Managing your enterprise growth by numbers by Vinod Keni | #TiEInstitute

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This deck was presented by Vinod Keni (Avishkar Ventures/ Intellecap) at the #TiEInstitute knowledge Series session for Growth stage entrepreneurs on managing finance led growth by. This is one of …

This deck was presented by Vinod Keni (Avishkar Ventures/ Intellecap) at the #TiEInstitute knowledge Series session for Growth stage entrepreneurs on managing finance led growth by. This is one of the three modules covered by Vinod at this session.

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  • 1. 1 Managing By Numbers
  • 2. Managing By Numbers – use financial data and ratios to determine the most appropriate strategic direction for your organization. Effective Financial Management help organizations plot their way through an environment filled with opportunities and dangers. FINANCIAL MANAGEMENT – KEY TO SUCCESS
  • 3. FINANCIAL MANAGEMENT IS THE ENGINE • Manage proactively rather than reactively. • Borrow money more easily; not only can you plan ahead for financing needs, but sharing your budget with your banker will help in the loan approval process. • Provide financial planning information for investors. • Make your operation more profitable and efficient. • Access a great decision-making tool for key financial considerations. With a good financial management system, you will know not only how your business is doing financially, but why. And you will be able to use it to make decisions to improve the operation of your business. A good financial management system helps you become a better macromanager by enabling you to:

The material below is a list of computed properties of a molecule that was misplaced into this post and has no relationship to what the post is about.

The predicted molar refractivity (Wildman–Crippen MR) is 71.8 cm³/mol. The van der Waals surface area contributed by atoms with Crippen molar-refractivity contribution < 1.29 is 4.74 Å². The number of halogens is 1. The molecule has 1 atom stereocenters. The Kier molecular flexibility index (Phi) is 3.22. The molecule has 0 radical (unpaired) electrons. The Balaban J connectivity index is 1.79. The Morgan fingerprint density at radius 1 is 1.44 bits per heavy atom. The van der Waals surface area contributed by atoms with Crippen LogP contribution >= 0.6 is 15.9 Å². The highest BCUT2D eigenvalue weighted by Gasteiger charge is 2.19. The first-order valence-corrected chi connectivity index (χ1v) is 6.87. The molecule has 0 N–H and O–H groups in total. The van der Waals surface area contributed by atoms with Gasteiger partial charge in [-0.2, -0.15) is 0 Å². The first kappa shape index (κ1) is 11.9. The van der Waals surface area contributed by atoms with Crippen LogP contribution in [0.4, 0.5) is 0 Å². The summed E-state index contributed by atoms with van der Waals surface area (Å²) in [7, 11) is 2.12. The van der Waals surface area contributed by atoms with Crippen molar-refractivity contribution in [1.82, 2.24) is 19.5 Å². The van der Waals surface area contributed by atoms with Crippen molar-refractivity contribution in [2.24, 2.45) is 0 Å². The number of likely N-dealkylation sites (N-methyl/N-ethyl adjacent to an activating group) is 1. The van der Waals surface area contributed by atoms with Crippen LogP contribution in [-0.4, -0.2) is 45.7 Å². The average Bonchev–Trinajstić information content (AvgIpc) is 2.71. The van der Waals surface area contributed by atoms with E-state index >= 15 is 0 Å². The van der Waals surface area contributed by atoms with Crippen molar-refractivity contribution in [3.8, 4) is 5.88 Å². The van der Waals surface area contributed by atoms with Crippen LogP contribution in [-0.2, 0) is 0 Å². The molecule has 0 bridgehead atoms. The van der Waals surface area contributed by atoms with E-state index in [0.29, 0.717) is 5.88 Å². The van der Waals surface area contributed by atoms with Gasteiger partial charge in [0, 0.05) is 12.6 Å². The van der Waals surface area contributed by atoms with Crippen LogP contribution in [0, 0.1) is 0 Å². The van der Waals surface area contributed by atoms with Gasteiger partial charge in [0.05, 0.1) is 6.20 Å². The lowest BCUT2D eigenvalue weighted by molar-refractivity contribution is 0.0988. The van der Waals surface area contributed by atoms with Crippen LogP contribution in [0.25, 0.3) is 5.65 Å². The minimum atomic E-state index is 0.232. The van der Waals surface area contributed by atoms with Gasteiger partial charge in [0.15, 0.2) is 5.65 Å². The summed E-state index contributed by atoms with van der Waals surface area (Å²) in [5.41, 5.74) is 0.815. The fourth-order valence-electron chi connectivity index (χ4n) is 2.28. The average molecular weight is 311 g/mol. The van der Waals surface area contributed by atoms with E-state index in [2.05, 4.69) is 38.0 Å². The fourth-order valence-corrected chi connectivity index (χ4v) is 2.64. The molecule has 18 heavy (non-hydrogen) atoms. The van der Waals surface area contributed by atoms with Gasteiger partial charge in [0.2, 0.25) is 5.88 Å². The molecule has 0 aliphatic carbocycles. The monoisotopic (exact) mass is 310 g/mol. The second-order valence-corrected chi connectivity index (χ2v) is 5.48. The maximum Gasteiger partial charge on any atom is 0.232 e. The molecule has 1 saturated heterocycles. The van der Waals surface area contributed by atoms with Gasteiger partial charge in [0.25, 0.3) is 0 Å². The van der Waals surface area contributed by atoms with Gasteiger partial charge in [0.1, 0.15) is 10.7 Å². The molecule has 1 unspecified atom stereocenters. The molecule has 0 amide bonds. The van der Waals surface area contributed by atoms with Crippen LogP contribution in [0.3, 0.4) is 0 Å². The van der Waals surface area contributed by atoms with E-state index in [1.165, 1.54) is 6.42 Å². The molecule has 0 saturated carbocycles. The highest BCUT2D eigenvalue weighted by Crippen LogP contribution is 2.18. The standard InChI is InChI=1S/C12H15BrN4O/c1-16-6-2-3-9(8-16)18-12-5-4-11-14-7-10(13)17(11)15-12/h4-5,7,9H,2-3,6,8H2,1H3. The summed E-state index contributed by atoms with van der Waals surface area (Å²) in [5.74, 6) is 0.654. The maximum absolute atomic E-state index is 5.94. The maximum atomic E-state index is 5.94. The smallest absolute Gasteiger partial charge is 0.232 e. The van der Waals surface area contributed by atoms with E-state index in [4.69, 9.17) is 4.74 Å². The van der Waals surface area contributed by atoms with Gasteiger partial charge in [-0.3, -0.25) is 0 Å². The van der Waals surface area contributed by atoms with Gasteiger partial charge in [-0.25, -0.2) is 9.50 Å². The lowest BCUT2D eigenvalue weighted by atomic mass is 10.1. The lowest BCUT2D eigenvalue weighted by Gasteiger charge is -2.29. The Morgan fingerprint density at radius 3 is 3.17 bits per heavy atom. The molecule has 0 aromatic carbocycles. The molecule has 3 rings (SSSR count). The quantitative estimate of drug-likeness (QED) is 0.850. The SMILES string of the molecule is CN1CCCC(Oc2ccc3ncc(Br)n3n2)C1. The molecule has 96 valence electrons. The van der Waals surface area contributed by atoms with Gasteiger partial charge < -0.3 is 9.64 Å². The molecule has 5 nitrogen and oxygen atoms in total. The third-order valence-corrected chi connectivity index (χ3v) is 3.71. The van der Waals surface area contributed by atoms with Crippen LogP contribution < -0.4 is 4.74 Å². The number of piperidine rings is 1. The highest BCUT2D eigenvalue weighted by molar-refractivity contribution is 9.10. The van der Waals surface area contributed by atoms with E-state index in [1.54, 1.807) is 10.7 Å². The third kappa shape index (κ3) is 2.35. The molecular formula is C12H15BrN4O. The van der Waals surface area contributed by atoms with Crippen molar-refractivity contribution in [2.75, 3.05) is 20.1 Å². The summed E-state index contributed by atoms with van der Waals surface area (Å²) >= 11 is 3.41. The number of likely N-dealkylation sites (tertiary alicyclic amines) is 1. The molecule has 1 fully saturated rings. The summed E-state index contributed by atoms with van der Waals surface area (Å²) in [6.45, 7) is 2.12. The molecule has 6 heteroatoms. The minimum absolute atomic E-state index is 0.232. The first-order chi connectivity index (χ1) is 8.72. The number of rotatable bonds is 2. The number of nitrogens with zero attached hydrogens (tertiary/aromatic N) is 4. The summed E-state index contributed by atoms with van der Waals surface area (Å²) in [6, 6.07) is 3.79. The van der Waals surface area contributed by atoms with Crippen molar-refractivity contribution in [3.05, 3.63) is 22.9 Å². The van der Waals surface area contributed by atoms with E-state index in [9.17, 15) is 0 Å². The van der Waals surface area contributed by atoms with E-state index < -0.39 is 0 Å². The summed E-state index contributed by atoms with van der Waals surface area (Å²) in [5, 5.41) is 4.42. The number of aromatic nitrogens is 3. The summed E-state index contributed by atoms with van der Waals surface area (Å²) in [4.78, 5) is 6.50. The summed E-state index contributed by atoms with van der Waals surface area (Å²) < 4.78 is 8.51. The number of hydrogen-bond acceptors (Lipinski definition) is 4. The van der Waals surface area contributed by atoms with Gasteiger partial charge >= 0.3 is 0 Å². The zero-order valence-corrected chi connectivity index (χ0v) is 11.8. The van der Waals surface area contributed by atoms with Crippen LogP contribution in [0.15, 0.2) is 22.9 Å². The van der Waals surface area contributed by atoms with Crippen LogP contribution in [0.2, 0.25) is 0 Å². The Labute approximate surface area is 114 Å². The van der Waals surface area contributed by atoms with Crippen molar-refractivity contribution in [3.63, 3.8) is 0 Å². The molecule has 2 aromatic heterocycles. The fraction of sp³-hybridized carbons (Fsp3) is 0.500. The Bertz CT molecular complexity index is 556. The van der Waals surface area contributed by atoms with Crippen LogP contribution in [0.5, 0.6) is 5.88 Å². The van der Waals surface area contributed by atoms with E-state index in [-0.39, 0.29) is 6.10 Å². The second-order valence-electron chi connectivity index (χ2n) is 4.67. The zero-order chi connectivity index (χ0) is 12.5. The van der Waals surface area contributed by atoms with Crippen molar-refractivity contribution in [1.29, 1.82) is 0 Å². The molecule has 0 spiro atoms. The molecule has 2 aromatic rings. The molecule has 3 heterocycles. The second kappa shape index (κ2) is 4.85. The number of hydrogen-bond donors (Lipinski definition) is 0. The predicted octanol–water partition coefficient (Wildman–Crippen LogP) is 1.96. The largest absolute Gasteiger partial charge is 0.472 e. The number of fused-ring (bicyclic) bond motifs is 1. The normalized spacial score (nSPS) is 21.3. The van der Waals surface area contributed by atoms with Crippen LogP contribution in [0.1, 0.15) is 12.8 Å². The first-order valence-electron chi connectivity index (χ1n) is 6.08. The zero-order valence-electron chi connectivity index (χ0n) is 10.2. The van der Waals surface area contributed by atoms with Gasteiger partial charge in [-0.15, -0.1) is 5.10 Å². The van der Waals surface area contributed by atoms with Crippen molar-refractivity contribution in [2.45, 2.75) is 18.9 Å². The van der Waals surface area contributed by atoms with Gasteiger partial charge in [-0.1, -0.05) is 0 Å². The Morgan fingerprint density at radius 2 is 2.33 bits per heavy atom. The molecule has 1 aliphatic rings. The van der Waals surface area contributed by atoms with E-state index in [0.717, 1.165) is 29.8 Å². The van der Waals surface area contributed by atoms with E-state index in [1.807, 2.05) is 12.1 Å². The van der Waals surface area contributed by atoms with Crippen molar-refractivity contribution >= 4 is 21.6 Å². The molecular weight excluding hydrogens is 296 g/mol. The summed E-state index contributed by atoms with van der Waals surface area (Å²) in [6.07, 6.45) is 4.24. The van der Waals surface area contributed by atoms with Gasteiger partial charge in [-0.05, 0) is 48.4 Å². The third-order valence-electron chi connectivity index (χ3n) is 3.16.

• 4. EFFECTIVE FINANCIAL PLANNING ALLOWS YOU TO • Avoid investing too much money in fixed assets • Maintain short-term working capital needs to support accounts receivable and inventory more efficiently • Set sales goals; you need to be growth-oriented, not just an "order taker” • Improve gross profit margin by pricing your services more effectively or by reducing supplier prices, direct labor, etc., that affect cost of goods sold • Operate your business more efficiently by keeping selling and general and administrative expenses down more effectively • Perform tax planning • Perform sensitivity analysis with the different financial variables involved.
  • 5. MANAGING BY NUMBERS – SIMPLE TIPS • Have a plan. Make budgeting & financial planning integral • Know your financial position • Cash is King • Keep your books/records up-to-date • Manage receivables aggressively and chase debts • Look for operational efficiencies – save more money • Inventory Control • Get the right kind of funding • Spread your risk • Anticipate changes & be prepared • Stay nimble & flexible • Don’t bury your head in the sand!
  • 6. 6 FINANCIAL RATIOS • Financial ratios help you get a better handle on your operations, see when things are out of kilter, and set down milestones for the future – Do I have enough working capital? Do I have enough money for salaries? Is my debt too high? Do I have too much inventory? Am I using my assets wisely? How profitable is my business? Corresponding to figures from your financial statements, ratios make relationships in your business more understandable. A ratio is only a shorthand note: It shows you what's going on according to your financial accounts.